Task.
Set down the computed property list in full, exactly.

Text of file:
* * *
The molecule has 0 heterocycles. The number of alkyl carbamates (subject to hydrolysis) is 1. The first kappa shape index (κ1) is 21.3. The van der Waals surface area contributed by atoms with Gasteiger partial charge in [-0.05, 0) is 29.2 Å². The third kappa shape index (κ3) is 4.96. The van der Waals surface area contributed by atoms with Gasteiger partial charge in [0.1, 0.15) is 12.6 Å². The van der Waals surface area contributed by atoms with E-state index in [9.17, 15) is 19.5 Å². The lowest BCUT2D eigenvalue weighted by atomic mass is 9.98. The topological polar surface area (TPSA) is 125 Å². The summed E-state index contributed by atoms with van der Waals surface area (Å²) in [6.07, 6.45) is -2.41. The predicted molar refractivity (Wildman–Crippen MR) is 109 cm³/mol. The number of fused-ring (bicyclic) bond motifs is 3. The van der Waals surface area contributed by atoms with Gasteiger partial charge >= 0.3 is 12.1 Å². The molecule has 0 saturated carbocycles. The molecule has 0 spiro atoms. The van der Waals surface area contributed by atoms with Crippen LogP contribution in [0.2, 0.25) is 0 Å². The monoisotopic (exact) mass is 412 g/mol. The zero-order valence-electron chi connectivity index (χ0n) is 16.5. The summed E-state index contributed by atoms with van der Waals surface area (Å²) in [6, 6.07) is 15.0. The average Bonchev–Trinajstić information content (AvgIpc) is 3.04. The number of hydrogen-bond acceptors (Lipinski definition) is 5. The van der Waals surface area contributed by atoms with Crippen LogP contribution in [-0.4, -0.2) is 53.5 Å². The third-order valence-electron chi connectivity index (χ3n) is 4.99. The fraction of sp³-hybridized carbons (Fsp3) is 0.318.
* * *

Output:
The molecule has 0 heterocycles. The number of alkyl carbamates (subject to hydrolysis) is 1. The first kappa shape index (κ1) is 21.3. The van der Waals surface area contributed by atoms with Gasteiger partial charge in [-0.05, 0) is 29.2 Å². The third kappa shape index (κ3) is 4.96. The van der Waals surface area contributed by atoms with Gasteiger partial charge in [0.1, 0.15) is 12.6 Å². The van der Waals surface area contributed by atoms with E-state index in [9.17, 15) is 19.5 Å². The lowest BCUT2D eigenvalue weighted by atomic mass is 9.98. The topological polar surface area (TPSA) is 125 Å². The summed E-state index contributed by atoms with van der Waals surface area (Å²) in [6.07, 6.45) is -2.41. The predicted molar refractivity (Wildman–Crippen MR) is 109 cm³/mol. The number of fused-ring (bicyclic) bond motifs is 3. The van der Waals surface area contributed by atoms with Gasteiger partial charge >= 0.3 is 12.1 Å². The molecule has 0 saturated carbocycles. The molecule has 0 spiro atoms. The van der Waals surface area contributed by atoms with Crippen LogP contribution in [0.2, 0.25) is 0 Å². The monoisotopic (exact) mass is 412 g/mol. The zero-order valence-electron chi connectivity index (χ0n) is 16.5. The summed E-state index contributed by atoms with van der Waals surface area (Å²) in [6, 6.07) is 15.0. The average Bonchev–Trinajstić information content (AvgIpc) is 3.04. The number of hydrogen-bond acceptors (Lipinski definition) is 5. The van der Waals surface area contributed by atoms with Crippen LogP contribution in [-0.4, -0.2) is 53.5 Å². The third-order valence-electron chi connectivity index (χ3n) is 4.99. The fraction of sp³-hybridized carbons (Fsp3) is 0.318.